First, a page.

A girl then takes us to her family's farm, where their crops of rice and vegetables were destroyed. This will be the lasting cost of the flood. There are now tens of thousands of people in Ratanakiri who have lost their rice crops, as the flood hit just before the harvest.
This means they will have a food deficit for the next year, impacting nutrition and the capacity of families to support their children's education and leading to economic hardships and desperate conditions for a long time to come. And all of this was brought upon a group of indigenous people who are already impoverished and struggling against land grabs, corruption, and injustice.
We drive back to Ban Lung and stop at the Boeung Kak Lake, a deep blue and almost perfectly circular volcanic crater lake. Later, over dinner with Ratha and Yuthnea, we are full of questions for these two remarkable journalists who are working in a country where it is not wise to confront the truth if this troubles the powerful.
Yuthnea served his apprenticeship as a journalist working for Ratha, spending years reporting on Hun Sen, Cambodia's prime minister. Yuthnea tells us that Hun Sen is a master chess player—a piece of information that makes perfect sense when one considers how many games the long-serving leader of this troubled nation has to have played, and won, during his career.
From Ratha we receive this one basic piece of advice about how to work in delicate political situations: Don't "kill" your sources. He also tells us why he is still safe even though his work, especially on illegal logging, has put him into direct conflict with some very powerful and ruthless people: His stories are true.
We take the advice of our hostler and decide to avoid the added cost of a private Camry for the next leg of our journey, this time down the river to Kratie. Instead we book seats on a minibus, which will be quicker and cheaper—or so we think. Twelve hours later, having been shunted between several different minibuses and having along the way completely lost our sense of humor, we arrive in the port town of Kratie just in time for the sunset over the wide Mekong.
In the early night we walk along the waterfront, and every building is dark. We learn from the owner of our hotel that the authorities in charge of the generator that powers the town failed to buy more gasoline yesterday, and so today we are all going about by candlelight.
At a fold-out card table café on the riverside, we bump into a group of Western aid workers and, by chance, meet Verne Dove, a young Australian woman whose every move sounds like a wind chime due to the forest of dolphin charms, earrings, and bracelets she wears.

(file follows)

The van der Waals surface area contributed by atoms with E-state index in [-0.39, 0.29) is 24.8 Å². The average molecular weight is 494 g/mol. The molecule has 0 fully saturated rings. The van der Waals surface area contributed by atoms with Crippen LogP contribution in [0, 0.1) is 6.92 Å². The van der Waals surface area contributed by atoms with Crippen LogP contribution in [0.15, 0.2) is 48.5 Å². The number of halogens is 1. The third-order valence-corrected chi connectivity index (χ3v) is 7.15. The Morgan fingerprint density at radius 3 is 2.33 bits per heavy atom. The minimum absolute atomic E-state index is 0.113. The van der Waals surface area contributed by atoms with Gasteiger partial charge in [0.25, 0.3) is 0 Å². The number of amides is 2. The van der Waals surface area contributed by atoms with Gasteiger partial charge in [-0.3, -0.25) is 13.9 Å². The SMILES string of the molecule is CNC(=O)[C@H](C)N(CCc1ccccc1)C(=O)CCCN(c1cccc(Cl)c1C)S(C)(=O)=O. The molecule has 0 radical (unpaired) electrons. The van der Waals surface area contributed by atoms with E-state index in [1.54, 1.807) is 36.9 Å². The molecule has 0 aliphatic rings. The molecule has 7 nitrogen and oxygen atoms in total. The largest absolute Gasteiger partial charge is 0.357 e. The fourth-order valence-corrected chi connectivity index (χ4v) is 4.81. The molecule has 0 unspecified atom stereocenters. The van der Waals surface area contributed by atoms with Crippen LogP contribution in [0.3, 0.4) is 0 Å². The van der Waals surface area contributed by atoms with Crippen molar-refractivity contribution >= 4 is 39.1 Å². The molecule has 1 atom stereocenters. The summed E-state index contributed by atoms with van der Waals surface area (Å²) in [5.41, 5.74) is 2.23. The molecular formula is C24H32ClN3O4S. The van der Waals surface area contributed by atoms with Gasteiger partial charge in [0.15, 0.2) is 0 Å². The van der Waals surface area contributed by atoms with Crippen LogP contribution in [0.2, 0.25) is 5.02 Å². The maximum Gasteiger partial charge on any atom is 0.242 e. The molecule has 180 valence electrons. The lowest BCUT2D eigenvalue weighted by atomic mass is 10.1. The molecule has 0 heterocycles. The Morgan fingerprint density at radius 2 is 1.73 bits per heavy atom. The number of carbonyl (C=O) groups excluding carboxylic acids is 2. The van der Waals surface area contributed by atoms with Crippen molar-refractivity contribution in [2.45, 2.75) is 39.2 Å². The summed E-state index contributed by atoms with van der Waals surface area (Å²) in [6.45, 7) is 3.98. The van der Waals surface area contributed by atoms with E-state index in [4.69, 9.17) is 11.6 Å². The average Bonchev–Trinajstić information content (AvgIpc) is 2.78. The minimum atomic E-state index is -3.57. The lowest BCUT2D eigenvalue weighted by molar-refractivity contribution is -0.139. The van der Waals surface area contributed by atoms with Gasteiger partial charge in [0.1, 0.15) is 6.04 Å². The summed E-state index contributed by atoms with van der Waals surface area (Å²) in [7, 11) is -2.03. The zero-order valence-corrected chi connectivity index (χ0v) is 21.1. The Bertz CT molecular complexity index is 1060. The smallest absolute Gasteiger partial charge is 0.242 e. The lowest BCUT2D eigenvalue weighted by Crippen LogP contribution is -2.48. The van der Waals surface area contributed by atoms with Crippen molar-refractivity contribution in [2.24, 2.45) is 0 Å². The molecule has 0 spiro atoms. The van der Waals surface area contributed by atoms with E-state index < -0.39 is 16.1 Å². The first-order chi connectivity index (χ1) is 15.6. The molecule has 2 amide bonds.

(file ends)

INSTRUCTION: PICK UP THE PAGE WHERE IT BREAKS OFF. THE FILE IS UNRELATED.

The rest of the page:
Verne is one of the reasons we are in Kratie, for it is her work with the population of Irrawaddy dolphins living just north of here in the river that has brought us to film these few remaining animals and find out what might be done to save them.
Some hypothesize that the survival of this population of dolphins is due to their wariness around people. However, dolphin sightings are not rare in this Dolphin Pool in Kampi township, Kratie province, where tourists come to see the last of the Mekong's dolphins.
We rise the next day from one of the best mattresses in the Mekong region and eat quickly before walking a short way to the World Wildlife Federation (WWF) office on the boulevard facing the river.
We meet Gordon Condon, the recently appointed head of the project in Kratie. And together with Verne, the project's veterinarian, we sit down to work out how best to tell the story of the dolphins.
They explain to us the controversy that erupted a few months ago when WWF released a report based on Verne's work of three years which found that the dolphins' high mortality rate was due to disease—a kind of gangrene that is apparently caused by mercury, pesticides, and other pollutants in the water. A government official, Touch Tanna, reacted with a public outburst, threatening to throw the project out of the country and arrest Verne.
These were threats that in Cambodia—where other unfavorable reports have resulted in these kinds of outcomes—had to be taken seriously. WWF responded by retracting the report. But the research goes on, and when we arrive Gordon explains that concerted efforts are under way to forge a collaborative relationship with Touch Tanna, the president of the commission established by the government to protect the dolphins.
We walk to the local headquarters of the Fisheries Department and find a relatively quiet place to do an interview with Gordon. Then, with a plan for a dawn boat ride together the next day to see the dolphins, we return to our hotel and quickly sit down to compose questions for the afternoon's interview with Touch Tanna, considered one of the most powerful men in Cambodia.
This done, we hire motor scooters and drive north along a beautiful beachside road to the deep pools in the river next to a village called Kampi. There, in a small car and bus parking lot beside the river, we pay an entrance fee at a booth festooned with dolphin paraphernalia. A few minutes after we arrive, Tanna drives up and guides us to a row of benches looking out over the river.
An elderly man with a handsome but unfriendly face lined by the sun, he explains that until recently he has been in Vietnam getting treatment for a chronic condition.